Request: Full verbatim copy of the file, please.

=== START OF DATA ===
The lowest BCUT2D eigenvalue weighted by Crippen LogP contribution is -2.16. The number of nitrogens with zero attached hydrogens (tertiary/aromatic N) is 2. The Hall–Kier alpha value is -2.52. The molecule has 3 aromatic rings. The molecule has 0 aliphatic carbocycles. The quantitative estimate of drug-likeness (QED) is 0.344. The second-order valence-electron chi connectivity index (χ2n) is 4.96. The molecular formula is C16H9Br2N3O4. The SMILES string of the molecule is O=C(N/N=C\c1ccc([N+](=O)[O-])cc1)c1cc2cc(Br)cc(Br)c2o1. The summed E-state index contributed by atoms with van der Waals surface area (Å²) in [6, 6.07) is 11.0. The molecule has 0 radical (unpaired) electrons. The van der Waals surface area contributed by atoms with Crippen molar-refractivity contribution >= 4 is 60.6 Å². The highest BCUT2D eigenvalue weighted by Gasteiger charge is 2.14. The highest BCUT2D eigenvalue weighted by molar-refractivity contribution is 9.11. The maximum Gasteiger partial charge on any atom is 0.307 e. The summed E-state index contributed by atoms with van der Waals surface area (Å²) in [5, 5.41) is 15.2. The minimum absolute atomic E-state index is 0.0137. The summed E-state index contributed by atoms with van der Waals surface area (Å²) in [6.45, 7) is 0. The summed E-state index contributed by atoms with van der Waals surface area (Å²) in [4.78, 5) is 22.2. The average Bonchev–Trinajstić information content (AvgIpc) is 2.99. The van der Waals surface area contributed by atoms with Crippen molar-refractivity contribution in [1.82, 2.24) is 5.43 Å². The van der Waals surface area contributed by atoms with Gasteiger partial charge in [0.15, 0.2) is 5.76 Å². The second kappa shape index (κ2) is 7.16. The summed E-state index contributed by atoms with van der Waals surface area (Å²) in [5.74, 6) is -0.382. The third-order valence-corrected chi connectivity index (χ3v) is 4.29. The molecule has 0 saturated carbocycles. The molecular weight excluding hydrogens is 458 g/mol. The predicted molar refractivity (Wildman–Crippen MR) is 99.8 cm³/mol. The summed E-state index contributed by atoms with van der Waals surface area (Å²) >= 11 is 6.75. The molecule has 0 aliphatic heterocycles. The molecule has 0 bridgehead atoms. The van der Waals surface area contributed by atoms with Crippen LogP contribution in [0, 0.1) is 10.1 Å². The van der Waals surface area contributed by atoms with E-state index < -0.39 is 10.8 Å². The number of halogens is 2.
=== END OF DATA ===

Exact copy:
The lowest BCUT2D eigenvalue weighted by Crippen LogP contribution is -2.16. The number of nitrogens with zero attached hydrogens (tertiary/aromatic N) is 2. The Hall–Kier alpha value is -2.52. The molecule has 3 aromatic rings. The molecule has 0 aliphatic carbocycles. The quantitative estimate of drug-likeness (QED) is 0.344. The second-order valence-electron chi connectivity index (χ2n) is 4.96. The molecular formula is C16H9Br2N3O4. The SMILES string of the molecule is O=C(N/N=C\c1ccc([N+](=O)[O-])cc1)c1cc2cc(Br)cc(Br)c2o1. The summed E-state index contributed by atoms with van der Waals surface area (Å²) in [6, 6.07) is 11.0. The molecule has 0 radical (unpaired) electrons. The van der Waals surface area contributed by atoms with Crippen molar-refractivity contribution >= 4 is 60.6 Å². The highest BCUT2D eigenvalue weighted by Gasteiger charge is 2.14. The highest BCUT2D eigenvalue weighted by molar-refractivity contribution is 9.11. The maximum Gasteiger partial charge on any atom is 0.307 e. The summed E-state index contributed by atoms with van der Waals surface area (Å²) in [5, 5.41) is 15.2. The minimum absolute atomic E-state index is 0.0137. The summed E-state index contributed by atoms with van der Waals surface area (Å²) in [6.45, 7) is 0. The summed E-state index contributed by atoms with van der Waals surface area (Å²) in [4.78, 5) is 22.2. The average Bonchev–Trinajstić information content (AvgIpc) is 2.99. The van der Waals surface area contributed by atoms with Crippen molar-refractivity contribution in [1.82, 2.24) is 5.43 Å². The van der Waals surface area contributed by atoms with Gasteiger partial charge in [0.15, 0.2) is 5.76 Å². The second kappa shape index (κ2) is 7.16. The summed E-state index contributed by atoms with van der Waals surface area (Å²) in [5.74, 6) is -0.382. The third-order valence-corrected chi connectivity index (χ3v) is 4.29. The molecule has 0 saturated carbocycles. The molecular weight excluding hydrogens is 458 g/mol. The predicted molar refractivity (Wildman–Crippen MR) is 99.8 cm³/mol. The summed E-state index contributed by atoms with van der Waals surface area (Å²) >= 11 is 6.75. The molecule has 0 aliphatic heterocycles. The molecule has 0 bridgehead atoms. The van der Waals surface area contributed by atoms with Crippen LogP contribution in [0, 0.1) is 10.1 Å². The van der Waals surface area contributed by atoms with E-state index < -0.39 is 10.8 Å². The number of halogens is 2.